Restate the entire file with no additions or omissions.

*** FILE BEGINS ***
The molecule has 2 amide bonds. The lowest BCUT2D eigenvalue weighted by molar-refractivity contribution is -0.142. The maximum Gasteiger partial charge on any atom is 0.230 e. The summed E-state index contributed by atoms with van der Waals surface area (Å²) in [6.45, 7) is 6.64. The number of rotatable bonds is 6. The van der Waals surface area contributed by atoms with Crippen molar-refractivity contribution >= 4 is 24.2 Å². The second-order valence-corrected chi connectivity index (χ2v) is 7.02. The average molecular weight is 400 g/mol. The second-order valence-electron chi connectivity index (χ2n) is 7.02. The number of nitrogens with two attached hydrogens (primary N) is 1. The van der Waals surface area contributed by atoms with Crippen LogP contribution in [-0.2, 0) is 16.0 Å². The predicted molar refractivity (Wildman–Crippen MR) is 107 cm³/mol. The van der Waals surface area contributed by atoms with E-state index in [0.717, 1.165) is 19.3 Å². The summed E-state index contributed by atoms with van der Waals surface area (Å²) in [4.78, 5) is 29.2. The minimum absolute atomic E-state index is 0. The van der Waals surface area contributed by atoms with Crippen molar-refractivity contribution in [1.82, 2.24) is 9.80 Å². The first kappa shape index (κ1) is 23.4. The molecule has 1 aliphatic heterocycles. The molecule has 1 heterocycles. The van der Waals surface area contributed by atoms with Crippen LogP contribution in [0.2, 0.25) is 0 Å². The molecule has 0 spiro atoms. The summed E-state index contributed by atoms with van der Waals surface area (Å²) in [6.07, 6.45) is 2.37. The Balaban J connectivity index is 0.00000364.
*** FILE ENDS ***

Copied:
The molecule has 2 amide bonds. The lowest BCUT2D eigenvalue weighted by molar-refractivity contribution is -0.142. The maximum Gasteiger partial charge on any atom is 0.230 e. The summed E-state index contributed by atoms with van der Waals surface area (Å²) in [6.45, 7) is 6.64. The number of rotatable bonds is 6. The van der Waals surface area contributed by atoms with Crippen molar-refractivity contribution >= 4 is 24.2 Å². The second-order valence-corrected chi connectivity index (χ2v) is 7.02. The average molecular weight is 400 g/mol. The second-order valence-electron chi connectivity index (χ2n) is 7.02. The number of nitrogens with two attached hydrogens (primary N) is 1. The van der Waals surface area contributed by atoms with Crippen LogP contribution in [-0.2, 0) is 16.0 Å². The predicted molar refractivity (Wildman–Crippen MR) is 107 cm³/mol. The van der Waals surface area contributed by atoms with E-state index in [0.717, 1.165) is 19.3 Å². The summed E-state index contributed by atoms with van der Waals surface area (Å²) in [4.78, 5) is 29.2. The minimum absolute atomic E-state index is 0. The van der Waals surface area contributed by atoms with Crippen molar-refractivity contribution in [1.82, 2.24) is 9.80 Å². The first kappa shape index (κ1) is 23.4. The molecule has 1 aliphatic heterocycles. The molecule has 1 heterocycles. The van der Waals surface area contributed by atoms with Crippen LogP contribution in [0.2, 0.25) is 0 Å². The molecule has 0 spiro atoms. The summed E-state index contributed by atoms with van der Waals surface area (Å²) in [6.07, 6.45) is 2.37. The Balaban J connectivity index is 0.00000364.